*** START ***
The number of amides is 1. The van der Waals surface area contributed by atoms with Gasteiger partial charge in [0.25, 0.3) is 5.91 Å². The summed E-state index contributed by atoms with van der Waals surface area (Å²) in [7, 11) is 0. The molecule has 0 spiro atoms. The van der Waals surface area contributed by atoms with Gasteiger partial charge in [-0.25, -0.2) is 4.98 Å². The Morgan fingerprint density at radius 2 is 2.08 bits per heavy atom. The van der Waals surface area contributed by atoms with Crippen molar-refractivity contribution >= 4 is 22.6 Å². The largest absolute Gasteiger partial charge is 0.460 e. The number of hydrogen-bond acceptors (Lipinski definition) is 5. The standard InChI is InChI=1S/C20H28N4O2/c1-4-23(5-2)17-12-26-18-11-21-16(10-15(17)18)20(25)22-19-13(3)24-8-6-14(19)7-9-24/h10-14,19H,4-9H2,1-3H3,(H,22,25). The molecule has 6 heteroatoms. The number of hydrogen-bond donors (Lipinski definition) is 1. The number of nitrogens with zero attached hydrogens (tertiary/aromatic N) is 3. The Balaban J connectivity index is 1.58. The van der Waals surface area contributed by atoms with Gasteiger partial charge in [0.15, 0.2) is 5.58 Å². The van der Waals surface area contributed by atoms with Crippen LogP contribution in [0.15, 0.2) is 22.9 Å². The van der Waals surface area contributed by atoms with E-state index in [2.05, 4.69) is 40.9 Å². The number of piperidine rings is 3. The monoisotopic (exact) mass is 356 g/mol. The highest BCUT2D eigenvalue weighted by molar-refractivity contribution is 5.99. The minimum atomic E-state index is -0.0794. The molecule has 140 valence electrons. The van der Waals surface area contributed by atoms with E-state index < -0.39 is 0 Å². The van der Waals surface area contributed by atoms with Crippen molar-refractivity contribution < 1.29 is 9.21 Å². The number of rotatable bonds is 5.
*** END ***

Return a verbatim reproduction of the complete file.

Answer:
The number of amides is 1. The van der Waals surface area contributed by atoms with Gasteiger partial charge in [0.25, 0.3) is 5.91 Å². The summed E-state index contributed by atoms with van der Waals surface area (Å²) in [7, 11) is 0. The molecule has 0 spiro atoms. The van der Waals surface area contributed by atoms with Gasteiger partial charge in [-0.25, -0.2) is 4.98 Å². The Morgan fingerprint density at radius 2 is 2.08 bits per heavy atom. The van der Waals surface area contributed by atoms with Crippen molar-refractivity contribution >= 4 is 22.6 Å². The largest absolute Gasteiger partial charge is 0.460 e. The number of hydrogen-bond acceptors (Lipinski definition) is 5. The standard InChI is InChI=1S/C20H28N4O2/c1-4-23(5-2)17-12-26-18-11-21-16(10-15(17)18)20(25)22-19-13(3)24-8-6-14(19)7-9-24/h10-14,19H,4-9H2,1-3H3,(H,22,25). The molecule has 6 heteroatoms. The number of hydrogen-bond donors (Lipinski definition) is 1. The number of nitrogens with zero attached hydrogens (tertiary/aromatic N) is 3. The Balaban J connectivity index is 1.58. The van der Waals surface area contributed by atoms with Gasteiger partial charge in [0.15, 0.2) is 5.58 Å². The van der Waals surface area contributed by atoms with Crippen LogP contribution in [0.15, 0.2) is 22.9 Å². The van der Waals surface area contributed by atoms with E-state index in [2.05, 4.69) is 40.9 Å². The number of piperidine rings is 3. The monoisotopic (exact) mass is 356 g/mol. The highest BCUT2D eigenvalue weighted by molar-refractivity contribution is 5.99. The minimum atomic E-state index is -0.0794. The molecule has 140 valence electrons. The van der Waals surface area contributed by atoms with E-state index < -0.39 is 0 Å². The van der Waals surface area contributed by atoms with Crippen molar-refractivity contribution < 1.29 is 9.21 Å². The number of rotatable bonds is 5.